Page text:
Orbit Racing, in partnership with BAM! (British American Motorsport), is third on the provisional GT starting grid for Les 24 Heures du Mans. Marc Lieb posted the team's fastest lap, covering the 13.65-km circuit in four minutes 11.436 seconds....
Orbit Racing, in partnership with BAM! (British American Motorsport), is third on the provisional GT starting grid for Les 24 Heures du Mans. Marc Lieb posted the team's fastest lap, covering the 13.65-km circuit in four minutes 11.436 seconds. Leo Hindery and Mike Rockenfeller also drove the No. 87 YES Network Porsche 911 GT3 RSR during the opening session Wednesday night.
"It was very slow," Lieb said of his lap. "The car felt okay, but the conditions out there are just terrible. I've never had such a bad lap here at Le Mans! There were yellow flags and so much dirt I came off on my flying lap. Just before Tertre Rouge, I slid into the grass with half of the car because there were stones everywhere. "
Les 24 Heures du Mans is Leo Hindery's favorite race, but he said the track action is secondary to the hundreds of thousands of fans who make the annual trip to France.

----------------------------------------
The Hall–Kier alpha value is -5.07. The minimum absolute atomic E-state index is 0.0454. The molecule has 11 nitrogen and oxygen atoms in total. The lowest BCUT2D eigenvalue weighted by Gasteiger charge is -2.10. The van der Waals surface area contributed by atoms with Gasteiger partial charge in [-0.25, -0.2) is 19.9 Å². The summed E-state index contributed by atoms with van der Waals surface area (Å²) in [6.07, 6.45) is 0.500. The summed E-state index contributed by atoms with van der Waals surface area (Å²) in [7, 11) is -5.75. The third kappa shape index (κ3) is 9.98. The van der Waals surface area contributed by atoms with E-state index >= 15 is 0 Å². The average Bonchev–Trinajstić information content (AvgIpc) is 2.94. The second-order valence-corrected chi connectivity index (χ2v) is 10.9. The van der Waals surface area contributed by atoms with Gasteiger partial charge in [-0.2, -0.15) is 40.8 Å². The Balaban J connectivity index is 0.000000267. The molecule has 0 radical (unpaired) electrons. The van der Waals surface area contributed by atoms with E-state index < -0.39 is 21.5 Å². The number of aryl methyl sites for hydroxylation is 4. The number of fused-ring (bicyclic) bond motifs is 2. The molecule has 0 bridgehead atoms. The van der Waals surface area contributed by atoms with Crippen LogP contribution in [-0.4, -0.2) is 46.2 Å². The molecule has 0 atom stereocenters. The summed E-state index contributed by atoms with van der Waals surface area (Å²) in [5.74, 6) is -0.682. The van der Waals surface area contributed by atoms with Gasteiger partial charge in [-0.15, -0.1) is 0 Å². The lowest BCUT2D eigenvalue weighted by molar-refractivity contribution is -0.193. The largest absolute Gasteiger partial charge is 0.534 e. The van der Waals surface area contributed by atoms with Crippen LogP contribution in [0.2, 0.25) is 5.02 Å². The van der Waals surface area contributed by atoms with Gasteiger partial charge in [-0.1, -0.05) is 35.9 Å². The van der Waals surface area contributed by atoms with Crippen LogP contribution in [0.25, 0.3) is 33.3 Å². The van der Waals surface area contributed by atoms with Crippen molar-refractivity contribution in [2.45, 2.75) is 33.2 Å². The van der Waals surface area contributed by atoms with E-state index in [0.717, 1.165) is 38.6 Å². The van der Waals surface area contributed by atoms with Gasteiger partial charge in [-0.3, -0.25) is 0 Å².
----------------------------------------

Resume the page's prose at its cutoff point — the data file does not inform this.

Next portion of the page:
"The best things about the 24 Hours of Le Mans - more even than the long race history, the unrivaled tradition and the one-of-a-kind incredible venue - are the fans and the town of Le Mans," he said. "Nothing can ever compare with the week-long encounters with the citizens of Le Mans, culminating in the deeply moving parade through this remarkable town, where over the last three years I have formed many true and lasting friendships. I will never forget Le Mans and its generous and gracious citizens."
Peter Baron was part of Orbit Racing's second-place GT team in 2003, driving with Leo Hindery and Marc Lieb. He is enjoying team ownership this year, but he misses driving. To ease the withdrawal, he bought a 22-foot sailboat that he and BAM!'s crew chief, Matt Bishop, will race. Their goal is to enter the world championships in The Netherlands just before the 2005 24 Heures du Mans.
"Like [auto] racing, it's part machinery, but it's a whole lot of brain power to make it sail well," Baron said. "There's a whole skill and art to the science of sailing. Essentially, the sail is treated like a [race-car] wing and how you tune and use it is directly correlated to your success. It's as close as I can get to [auto] racing without actually racing. Another fun thing is to get my kids involved. It's something they can start and enjoy now."
and air ...
Baron will lead the charge after Thursday practice at Le Mans, renewing his tradition of catapulting thousands of t-shirts into the grandstands using a giant slingshot.